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Michael Moore’s Newsletter Editorial – An Update On The Private Rented Sector

6th November 2019

ARLA Propertymark has just released the latest information regarding rents across the UK. As I predicted before the Tenant Fee Act came into force this summer, rents in the Private Rented Sector (PRS) are rising at a disproportionate rate compared to inflation. Landlords are facing increased costs as a consequence of the Act’s implementation, with landlords passing the extra costs on to tenants by way of rent increases. Propertymark’s figures show that 58% of landlords are increasing rents, either via annual reviews or when a tenant moves out and the property is relisted for letting.

The figures released also show a fall in the number of available properties on agents’ books. At Moores, we’ve seen a small number of landlord clients sell their buy-to-let properties this year. This has been a consequence of increasing legislation and punitive tax changes, especially to mortgage interest relief. We are not seeing the properties sold replaced with new stock. The higher rate Stamp Duty landlords have to pay when purchasing buy-to-lets is acting as a disincentive.

Many of the properties we have sold have been purchased by first time buyers. This is excellent in terms of helping first time buyers on to the housing ladder. But a reduction in supply will inevitably lead to rents in the PRS being pushed up even higher – a result Government did not intend as a consequence of the Tenant Fee Act. The Act was implemented to make renting more affordable. Although the upfront cost of applying for a rental property has come down for tenants, I am afraid, as predicted, in the medium to long term tenants will find renting more expensive.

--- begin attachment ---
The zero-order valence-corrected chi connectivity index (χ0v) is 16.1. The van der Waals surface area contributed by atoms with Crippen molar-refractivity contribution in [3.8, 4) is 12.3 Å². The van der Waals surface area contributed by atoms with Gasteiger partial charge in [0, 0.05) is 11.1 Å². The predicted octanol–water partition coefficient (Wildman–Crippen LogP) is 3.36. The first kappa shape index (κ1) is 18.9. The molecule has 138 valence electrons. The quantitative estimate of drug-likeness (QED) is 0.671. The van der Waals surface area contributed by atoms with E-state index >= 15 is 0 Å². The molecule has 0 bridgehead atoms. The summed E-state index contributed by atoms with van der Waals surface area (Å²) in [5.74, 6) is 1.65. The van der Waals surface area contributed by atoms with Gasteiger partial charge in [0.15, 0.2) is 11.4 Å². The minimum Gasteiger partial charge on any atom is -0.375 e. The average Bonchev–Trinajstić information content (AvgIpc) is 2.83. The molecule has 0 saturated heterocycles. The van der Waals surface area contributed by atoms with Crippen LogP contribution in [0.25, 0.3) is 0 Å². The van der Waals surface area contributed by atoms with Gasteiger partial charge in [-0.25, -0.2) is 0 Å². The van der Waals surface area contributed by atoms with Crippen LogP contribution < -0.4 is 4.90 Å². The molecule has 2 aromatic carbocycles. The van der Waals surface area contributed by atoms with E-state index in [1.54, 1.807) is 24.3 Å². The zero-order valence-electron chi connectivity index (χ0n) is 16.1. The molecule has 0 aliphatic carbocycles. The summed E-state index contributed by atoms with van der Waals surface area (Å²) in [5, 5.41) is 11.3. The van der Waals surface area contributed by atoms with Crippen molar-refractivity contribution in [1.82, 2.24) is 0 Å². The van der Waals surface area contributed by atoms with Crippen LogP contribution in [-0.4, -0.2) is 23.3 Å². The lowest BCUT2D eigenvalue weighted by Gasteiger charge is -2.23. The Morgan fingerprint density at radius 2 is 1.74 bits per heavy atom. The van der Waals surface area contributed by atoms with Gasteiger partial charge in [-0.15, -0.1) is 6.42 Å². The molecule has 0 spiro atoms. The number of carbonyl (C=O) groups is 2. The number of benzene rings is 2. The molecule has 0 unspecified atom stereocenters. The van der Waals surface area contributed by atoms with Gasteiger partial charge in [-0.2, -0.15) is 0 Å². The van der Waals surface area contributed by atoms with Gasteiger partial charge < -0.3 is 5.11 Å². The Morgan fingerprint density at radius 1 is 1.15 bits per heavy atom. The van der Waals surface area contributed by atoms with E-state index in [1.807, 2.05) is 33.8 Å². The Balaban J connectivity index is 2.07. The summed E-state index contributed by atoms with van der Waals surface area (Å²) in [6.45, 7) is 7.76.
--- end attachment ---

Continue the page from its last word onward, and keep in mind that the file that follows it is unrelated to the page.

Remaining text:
No matter how much Government ‘tinkers’ around with legislation, the basic problem is one of insufficient homes in the UK for the population. The population is forecast to grow (irrespective of the outcome of Brexit). It is therefore essential that Government makes house building easier and cheaper for developers (there are of course pros and cons to this, which I don’t propose to debate here) and it must provide central funding to councils and Housing Associations to build more social/affordable housing.

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